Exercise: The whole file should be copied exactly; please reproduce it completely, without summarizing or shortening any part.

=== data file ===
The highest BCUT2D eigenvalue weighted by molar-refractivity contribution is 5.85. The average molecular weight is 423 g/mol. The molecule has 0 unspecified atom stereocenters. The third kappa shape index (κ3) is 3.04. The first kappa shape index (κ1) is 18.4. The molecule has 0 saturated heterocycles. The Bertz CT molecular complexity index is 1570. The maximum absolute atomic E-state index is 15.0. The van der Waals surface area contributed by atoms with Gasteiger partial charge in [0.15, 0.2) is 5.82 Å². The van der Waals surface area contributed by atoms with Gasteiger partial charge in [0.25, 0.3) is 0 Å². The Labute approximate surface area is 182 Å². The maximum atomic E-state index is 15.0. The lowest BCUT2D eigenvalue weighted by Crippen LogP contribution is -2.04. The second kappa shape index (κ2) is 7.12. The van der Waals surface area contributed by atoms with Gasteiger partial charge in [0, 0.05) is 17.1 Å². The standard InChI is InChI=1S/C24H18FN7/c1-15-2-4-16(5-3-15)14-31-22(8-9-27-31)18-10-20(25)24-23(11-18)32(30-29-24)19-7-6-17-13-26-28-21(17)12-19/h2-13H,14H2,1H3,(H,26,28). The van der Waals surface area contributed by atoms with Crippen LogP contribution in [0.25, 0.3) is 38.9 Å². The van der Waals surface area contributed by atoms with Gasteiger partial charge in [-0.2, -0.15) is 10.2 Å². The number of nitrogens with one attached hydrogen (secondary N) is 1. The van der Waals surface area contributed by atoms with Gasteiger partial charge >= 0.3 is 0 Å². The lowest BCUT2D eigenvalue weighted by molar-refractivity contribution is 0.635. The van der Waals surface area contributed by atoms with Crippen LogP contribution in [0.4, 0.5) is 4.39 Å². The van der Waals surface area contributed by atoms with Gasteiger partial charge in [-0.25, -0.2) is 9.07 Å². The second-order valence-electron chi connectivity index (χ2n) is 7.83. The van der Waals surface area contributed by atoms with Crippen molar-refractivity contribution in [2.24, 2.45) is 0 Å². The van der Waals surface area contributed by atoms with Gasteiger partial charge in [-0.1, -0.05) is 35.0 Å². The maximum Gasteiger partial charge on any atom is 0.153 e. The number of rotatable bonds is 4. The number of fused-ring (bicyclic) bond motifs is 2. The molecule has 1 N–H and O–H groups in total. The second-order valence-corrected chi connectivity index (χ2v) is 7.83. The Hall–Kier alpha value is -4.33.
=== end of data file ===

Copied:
The highest BCUT2D eigenvalue weighted by molar-refractivity contribution is 5.85. The average molecular weight is 423 g/mol. The molecule has 0 unspecified atom stereocenters. The third kappa shape index (κ3) is 3.04. The first kappa shape index (κ1) is 18.4. The molecule has 0 saturated heterocycles. The Bertz CT molecular complexity index is 1570. The maximum absolute atomic E-state index is 15.0. The van der Waals surface area contributed by atoms with Gasteiger partial charge in [0.15, 0.2) is 5.82 Å². The van der Waals surface area contributed by atoms with Gasteiger partial charge in [0.25, 0.3) is 0 Å². The Labute approximate surface area is 182 Å². The maximum atomic E-state index is 15.0. The lowest BCUT2D eigenvalue weighted by Crippen LogP contribution is -2.04. The second kappa shape index (κ2) is 7.12. The van der Waals surface area contributed by atoms with Gasteiger partial charge in [0, 0.05) is 17.1 Å². The standard InChI is InChI=1S/C24H18FN7/c1-15-2-4-16(5-3-15)14-31-22(8-9-27-31)18-10-20(25)24-23(11-18)32(30-29-24)19-7-6-17-13-26-28-21(17)12-19/h2-13H,14H2,1H3,(H,26,28). The van der Waals surface area contributed by atoms with Crippen LogP contribution in [0.25, 0.3) is 38.9 Å². The van der Waals surface area contributed by atoms with Gasteiger partial charge in [-0.2, -0.15) is 10.2 Å². The number of nitrogens with one attached hydrogen (secondary N) is 1. The van der Waals surface area contributed by atoms with Gasteiger partial charge >= 0.3 is 0 Å². The lowest BCUT2D eigenvalue weighted by molar-refractivity contribution is 0.635. The van der Waals surface area contributed by atoms with Crippen LogP contribution in [0.4, 0.5) is 4.39 Å². The van der Waals surface area contributed by atoms with Gasteiger partial charge in [-0.25, -0.2) is 9.07 Å². The second-order valence-electron chi connectivity index (χ2n) is 7.83. The van der Waals surface area contributed by atoms with Crippen molar-refractivity contribution in [2.24, 2.45) is 0 Å². The van der Waals surface area contributed by atoms with Gasteiger partial charge in [-0.1, -0.05) is 35.0 Å². The maximum Gasteiger partial charge on any atom is 0.153 e. The number of rotatable bonds is 4. The number of fused-ring (bicyclic) bond motifs is 2. The molecule has 1 N–H and O–H groups in total. The second-order valence-corrected chi connectivity index (χ2v) is 7.83. The Hall–Kier alpha value is -4.33.